And an amazing miniature railroad to boot!

 

Sculpture Bicycle, Fairmount Park Bike, & Mural Maps

 

Where? Independence Visitor Center, 6th and Market streets (1 N Independence W; GPS: 599 Market Street)

How do I get there? From the airport – Take the Airport line to Jefferson Station and walk or take the “L” subway to 5th and Market

Cost? Freeeeeeeeeeeeeeeeeeee (except for Shofuso House)

 

I’m a huge advocate of bicycling. And Philadelphia is a huge fan of potholes and a-hole drivers. And soon, the Visitor Center will no longer offer WheelFun bicycle rentals. That being said, there’s still Indigo, hugely popular with locals and fairly well strategically placed throughout the city. While I’m not a fan of Indigo’s unwieldy bicycles, I’d much rather able, active, and adventurous folks to get around the city this way. With a little street assertiveness and keen awareness, visitors can get around quick and sightsee at the same time, able to hop off and check out anything at their own leisure – including Philadelphia’s unique collection of sculptures and murals.

At the Visitor Center, we not only provide both, but also promote our bicycle sculpture maps and, a recent addition, Museums Without Walls, a free program offered by Association for Public Art. Signs posted at various sculptures have a number that can be dialed, which connects you to a recording by an expert/professional explaining the art piece in front of you. The APA’s Museum Without Walls webpage includes an interactive map, or you can visit the Independence Visitor Center to grab a free city map as well as a Mural Mile Walking Tour Map, which lists some major murals in downtown Philly (out of over 2,000 murals in total!).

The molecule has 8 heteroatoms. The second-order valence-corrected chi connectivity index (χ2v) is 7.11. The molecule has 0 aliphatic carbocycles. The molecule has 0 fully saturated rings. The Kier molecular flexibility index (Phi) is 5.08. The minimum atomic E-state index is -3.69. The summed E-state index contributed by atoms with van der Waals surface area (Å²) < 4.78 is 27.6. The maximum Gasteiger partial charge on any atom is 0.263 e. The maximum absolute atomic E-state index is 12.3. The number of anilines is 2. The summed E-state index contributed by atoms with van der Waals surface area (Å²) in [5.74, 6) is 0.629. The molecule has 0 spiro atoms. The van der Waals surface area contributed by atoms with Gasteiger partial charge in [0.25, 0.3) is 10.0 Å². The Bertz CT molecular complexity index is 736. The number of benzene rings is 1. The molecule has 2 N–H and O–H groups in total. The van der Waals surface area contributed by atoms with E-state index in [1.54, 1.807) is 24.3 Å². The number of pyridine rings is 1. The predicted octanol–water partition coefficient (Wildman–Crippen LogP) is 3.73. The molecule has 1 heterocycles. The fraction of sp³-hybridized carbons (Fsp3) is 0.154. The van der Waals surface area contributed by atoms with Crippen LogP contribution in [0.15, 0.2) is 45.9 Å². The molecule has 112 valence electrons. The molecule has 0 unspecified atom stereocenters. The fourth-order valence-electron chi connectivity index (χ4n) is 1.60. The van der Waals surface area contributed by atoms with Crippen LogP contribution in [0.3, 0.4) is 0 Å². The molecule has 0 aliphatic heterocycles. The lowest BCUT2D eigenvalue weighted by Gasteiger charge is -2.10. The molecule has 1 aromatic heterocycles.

Lastly, although WheelFun bicycle rentals are ruthlessly being killed off by bus tours (don’t get me wrong – great way to see the city as well!) and backwards-thinking nonprogressives, I’ll still hold on to dear life our self-guided bicycle maps, which feature Fairmount Park, a beautiful greenway that includes the Japanese Shofuso House and Horticulture Center, our Schuylkill River Trail maps, and the a-bit-outdated 2014 Center City Bike maps.

 

Honorable Mention: Sister Cities Park

 

Where? 210 N 18th Street

How do I get there? Walking, public transportation, PHLASH (when in operation, seasonally), hop-on-hop-off buses

Cost? Free!

 

Tiarella, or foamflower, thriving in downtown Philly at Sister Cities Park

Tiarella, or foamflower, thriving in downtown Philly at Sister Cities Park

Across the street from an amazing cathedral and Philadelphia’s most famous interactive science museum, Sister Cities Park is a satellite location of Independence Visitor Center. While you can buy discount tickets here for some of the places I’ve mentioned in this post, you can also experience a bit of one of north Philadelphia’s green spaces, Wissahickon Park.

If you have a car, skip the small stuff and drive up to experience the real thing. If you’re passing through downtown Philly, be sure to stop with your kids (or just if you’re a plant fanatic like myself) to enjoy the part Visitor Center-part kiddie pool-part Café-part ecologically friendly park, styled after the Wissahickon with a mini, meandering waterfall and native plants like Tiarella, blueberry and cranberry bushes, and wild columbine.

While the ground plants serve in a stormwater management system, the building itself in which our Visitor Center/café is installed also serves as a “green roof”, a roof of sedums, sage, and switchgrass absorbing rainwater and “minimizing heat-island effect”.


And whether I’m stationed at Sister Cities or our 6th-street Visitor Center location, come in and say hello, buy some discounted Flower Show tickets, and ask me for more recommendations – I can do more than bore the bullocks off of you with plant-related information, I promise.

Weeks 6 & 7 Under the Greenhouse: Soilless Soil & Seeds of all Sizes

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“Soil?” Happy Friendly Mist Guy said (to keep names confidential, we’ll stick to job titles plus personality trait). “Well actually, this is soilless medium. This whole operation we’re running is basically hydroponics — that’s why we have to mist the cuttings so much throughout the day.”

What’s all this? Soilless medium.

The Canna in question

The Canna in question

According to Upstart Farmers Network, soilless medium like ours contains “…no inorganic matter like sand, silt, or clay involved, which means that the mix technically isn’t soil.” The greenhouse’s particular brand states that it contains “long-fiber sphagnum peat moss, perlite and vermiculite.”